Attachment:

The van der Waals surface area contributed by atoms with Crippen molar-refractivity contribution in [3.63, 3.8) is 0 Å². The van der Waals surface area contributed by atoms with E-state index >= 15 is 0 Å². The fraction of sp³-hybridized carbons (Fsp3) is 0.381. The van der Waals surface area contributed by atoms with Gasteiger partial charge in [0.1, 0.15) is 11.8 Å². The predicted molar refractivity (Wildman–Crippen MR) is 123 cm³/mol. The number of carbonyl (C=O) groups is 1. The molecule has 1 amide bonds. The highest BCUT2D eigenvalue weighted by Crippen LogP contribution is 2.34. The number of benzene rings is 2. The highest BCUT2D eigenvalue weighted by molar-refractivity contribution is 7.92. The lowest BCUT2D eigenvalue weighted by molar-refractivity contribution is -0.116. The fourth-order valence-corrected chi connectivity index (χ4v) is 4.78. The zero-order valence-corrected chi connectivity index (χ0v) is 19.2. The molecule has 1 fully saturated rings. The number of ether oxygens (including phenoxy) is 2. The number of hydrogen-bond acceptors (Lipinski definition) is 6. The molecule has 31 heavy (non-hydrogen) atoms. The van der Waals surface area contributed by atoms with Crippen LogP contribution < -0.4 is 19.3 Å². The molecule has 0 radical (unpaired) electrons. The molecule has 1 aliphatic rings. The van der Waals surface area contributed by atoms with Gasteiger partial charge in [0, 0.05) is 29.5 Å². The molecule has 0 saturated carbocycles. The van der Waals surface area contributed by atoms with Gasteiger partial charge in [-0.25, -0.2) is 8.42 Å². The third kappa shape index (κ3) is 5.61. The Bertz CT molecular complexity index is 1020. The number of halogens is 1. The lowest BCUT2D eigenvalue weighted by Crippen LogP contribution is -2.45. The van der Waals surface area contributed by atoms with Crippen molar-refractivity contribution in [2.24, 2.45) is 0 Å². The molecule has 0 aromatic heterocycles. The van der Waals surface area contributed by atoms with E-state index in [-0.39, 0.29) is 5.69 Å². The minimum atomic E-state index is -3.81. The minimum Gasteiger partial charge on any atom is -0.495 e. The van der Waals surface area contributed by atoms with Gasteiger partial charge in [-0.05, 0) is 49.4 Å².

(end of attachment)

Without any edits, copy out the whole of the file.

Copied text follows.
The van der Waals surface area contributed by atoms with Crippen molar-refractivity contribution in [3.63, 3.8) is 0 Å². The van der Waals surface area contributed by atoms with E-state index >= 15 is 0 Å². The fraction of sp³-hybridized carbons (Fsp3) is 0.381. The van der Waals surface area contributed by atoms with Gasteiger partial charge in [0.1, 0.15) is 11.8 Å². The predicted molar refractivity (Wildman–Crippen MR) is 123 cm³/mol. The number of carbonyl (C=O) groups is 1. The molecule has 1 amide bonds. The highest BCUT2D eigenvalue weighted by Crippen LogP contribution is 2.34. The number of benzene rings is 2. The highest BCUT2D eigenvalue weighted by molar-refractivity contribution is 7.92. The lowest BCUT2D eigenvalue weighted by molar-refractivity contribution is -0.116. The fourth-order valence-corrected chi connectivity index (χ4v) is 4.78. The zero-order valence-corrected chi connectivity index (χ0v) is 19.2. The molecule has 1 fully saturated rings. The number of ether oxygens (including phenoxy) is 2. The number of hydrogen-bond acceptors (Lipinski definition) is 6. The molecule has 31 heavy (non-hydrogen) atoms. The van der Waals surface area contributed by atoms with Crippen LogP contribution < -0.4 is 19.3 Å². The molecule has 0 radical (unpaired) electrons. The molecule has 1 aliphatic rings. The van der Waals surface area contributed by atoms with Gasteiger partial charge in [0, 0.05) is 29.5 Å². The molecule has 0 saturated carbocycles. The van der Waals surface area contributed by atoms with Gasteiger partial charge in [-0.25, -0.2) is 8.42 Å². The third kappa shape index (κ3) is 5.61. The Bertz CT molecular complexity index is 1020. The number of halogens is 1. The lowest BCUT2D eigenvalue weighted by Crippen LogP contribution is -2.45. The van der Waals surface area contributed by atoms with Crippen molar-refractivity contribution in [2.24, 2.45) is 0 Å². The molecule has 0 aromatic heterocycles. The van der Waals surface area contributed by atoms with E-state index in [-0.39, 0.29) is 5.69 Å². The minimum atomic E-state index is -3.81. The minimum Gasteiger partial charge on any atom is -0.495 e. The van der Waals surface area contributed by atoms with Gasteiger partial charge in [-0.05, 0) is 49.4 Å².